When gaited-horse owners purchase a particular breed, they tend to expect the horse to naturally perform the gait considered standard for that breed. We assume, for example, that a Tennessee Walking Horse will perform a correct, natural running walk, and a Missouri Fox Trotting Horse will execute an easy fox trot.
This doesn't necessarily hold true. The gait that the horse will perform naturally isn't based on his breed, but rather is determined by his conformation, as I'll explain here. Like all living creatures, function follows form.
It's imperative to consider your horse's conformation before deciding which gait he "should" perform under saddle. It'll be easier for you, and far better for your horse, to work with his natural abilities than to try to "make the gait" by anything other than safe, natural, easy-to-master fitting and riding techniques.
Note: While I refer to the gaits in general terms, these principles apply to all kinds of gaited horses. (For a description of each gait mentioned, see "Gaits Made Simple," Smooth Talk, September/October '06.)
A horse's shoulder and arm work together to determine the motion of his forequarters. His shoulder is measured from the front edge of his scapula, just in front of the withers, down to his point-of-shoulder. (See Photo #1, Line #1.) (On a photo of your horse, you can mark these spots with a grease pencil, then draw a line between them.) His arm is measured from the point-of-shoulder to the point-of-elbow. (See Photo #1, Line #2.)
The arm's angle in relation to the shoulder helps determine how much lift there will be in front. An open angle indicates a high lifting step, while a closed angle indicates a low stride. If you can imagine a protractor open to various angles, you can see how an open angle provides more room for a horse's leg to lift.
If you extend an imaginary line down the line of the shoulder to the ground (see Photo #1, Line #3), you'll see how long a horse's length of stride will be. A horse with a deeply sloped shoulder will have a greater length of stride than one with a steep, upright shoulder.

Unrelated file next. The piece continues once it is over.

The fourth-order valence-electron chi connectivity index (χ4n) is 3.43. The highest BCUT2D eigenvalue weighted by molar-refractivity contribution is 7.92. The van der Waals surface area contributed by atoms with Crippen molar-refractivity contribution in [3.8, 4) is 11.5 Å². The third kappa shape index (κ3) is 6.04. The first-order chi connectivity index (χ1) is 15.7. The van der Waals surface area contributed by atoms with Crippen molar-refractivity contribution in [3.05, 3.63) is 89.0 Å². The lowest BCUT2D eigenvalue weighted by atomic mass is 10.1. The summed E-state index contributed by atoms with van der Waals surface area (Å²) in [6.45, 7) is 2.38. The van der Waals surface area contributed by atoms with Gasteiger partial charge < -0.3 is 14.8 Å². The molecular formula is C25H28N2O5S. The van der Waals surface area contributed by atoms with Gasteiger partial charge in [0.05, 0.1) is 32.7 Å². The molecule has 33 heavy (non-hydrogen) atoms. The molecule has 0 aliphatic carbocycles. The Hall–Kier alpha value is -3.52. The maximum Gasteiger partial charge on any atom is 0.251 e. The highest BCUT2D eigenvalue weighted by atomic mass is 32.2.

A horse's arm length is also an important consideration; a horse with a long, vertically oriented arm will have greater scope, or range of motion, and less concussion to the leg, than a horse possessing a short, horizontally oriented arm.
A long, laid-back shoulder combined with a horizontal arm points to a horse with a long, low, sweeping stride - the ideal fox trotting "walk in front" look. A steep, upright shoulder, combined with a long, vertically oriented arm, results in a horse with a shorter length stride, but with lots of lift and "rolling" action. This is the typical "trot in front" look of a running walk.
If a horse has approximately 45-degree angles at both the shoulder and arm, resulting in a 90-degree angle between them, his stride will have average length and lift.
The rule of thumb regarding open and closed angles in the forequarters holds equally true for a horse's hindquarters; that is, an open angle means greater lift of stride, while a closed angle suggests a lower, "walking" type of stride.
The hip is measured from the top point-of-hip to the point-of-buttock. (The true point-of-buttock is determined by marking the outermost point of the horse's buttock.) The thigh runs from the point-of-buttock to the stifle joint, which is the uppermost joint of the horse's back leg. An indentation in the flesh indicates where the stifle joint is located.
A long, deeply sloped hip suggests that a horse can drop down his hind end far enough to carry his weight over his hindquarters, round up through his loins and back, and collect on the bridle.
On the other hand, a horse with a very horizontal hip - especially if it's relatively short and/or higher than his withers - will limit this ability. If this is the case with your horse, work diligently to help him attain good form while working in gait to avoid him eventually becoming swaybacked or otherwise unsound.